Meet Marie Swartz, the newest archaeology curator at Ohio History Connection
Marie Swartz was born and raised in Northwest Ohio and had an early interest in “old artifacts”, particularly her grandmother’s extensive collection of mid-century tchotchkes. This interest eventually grew into a fascination with art and objects, the motivations of individuals and societies, and of the natural world. Upon graduating high school, she realized that these interests could be further explored under the umbrella of archaeology.
This led her to earn her associate degree in archaeology at Hocking College in 2013. Immediately, she began work at the Hocking College Archaeology Laboratory while simultaneously interning with the Southeastern Ohio History Center. While interning, she combined archival research with objects from the collection to garner a greater understanding of the Athens Asylum at the turn of the century. Later, she began work as a Preservation Technician with the Ohio University Libraries Preservation Department. These experiences instilled a passion for museum, archives, and archaeological laboratory work. She then began a career in Cultural Resource Management, conducting fieldwork both in Ohio and across the country while gaining firsthand knowledge about field collection methods and a love for dirt.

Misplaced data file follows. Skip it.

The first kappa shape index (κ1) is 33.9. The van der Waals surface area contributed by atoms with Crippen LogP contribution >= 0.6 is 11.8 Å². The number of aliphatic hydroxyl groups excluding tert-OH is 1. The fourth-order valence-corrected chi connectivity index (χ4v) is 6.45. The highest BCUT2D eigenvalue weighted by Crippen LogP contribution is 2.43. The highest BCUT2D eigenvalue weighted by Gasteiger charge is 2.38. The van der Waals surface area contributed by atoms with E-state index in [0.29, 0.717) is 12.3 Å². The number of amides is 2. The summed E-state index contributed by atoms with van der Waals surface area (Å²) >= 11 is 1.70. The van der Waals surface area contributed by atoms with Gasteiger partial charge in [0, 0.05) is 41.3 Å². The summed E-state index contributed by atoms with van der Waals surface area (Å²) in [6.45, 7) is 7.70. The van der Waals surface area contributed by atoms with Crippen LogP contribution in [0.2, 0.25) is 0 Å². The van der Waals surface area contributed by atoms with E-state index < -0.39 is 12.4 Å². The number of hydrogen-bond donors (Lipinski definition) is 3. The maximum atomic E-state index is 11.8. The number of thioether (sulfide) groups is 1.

Demonstrating how to construct customized boxes for old books at the Southeast Ohio History Center.
During her time in Cultural Resources Management, she completed a certificate in Geographic Information Systems from Columbus State Community College and earned her bachelor’s degree in anthropology from Ohio State University while volunteering at the Ohio History Center within the Archaeology department. She later pursued a research project as an intern which focused on the collections obtained from rock shelter sites located in Southeast Ohio.
Fieldwork in Rochester, NY, during a polar vortex (it got down to -30 degrees!).
Marie’s archaeological interests include Fort Ancient era material culture, the post-contact period prior to Statehood, textiles and other perishable objects. Additionally, she finds the history of Ohio archaeology almost as fascinating as Ohio archaeology itself.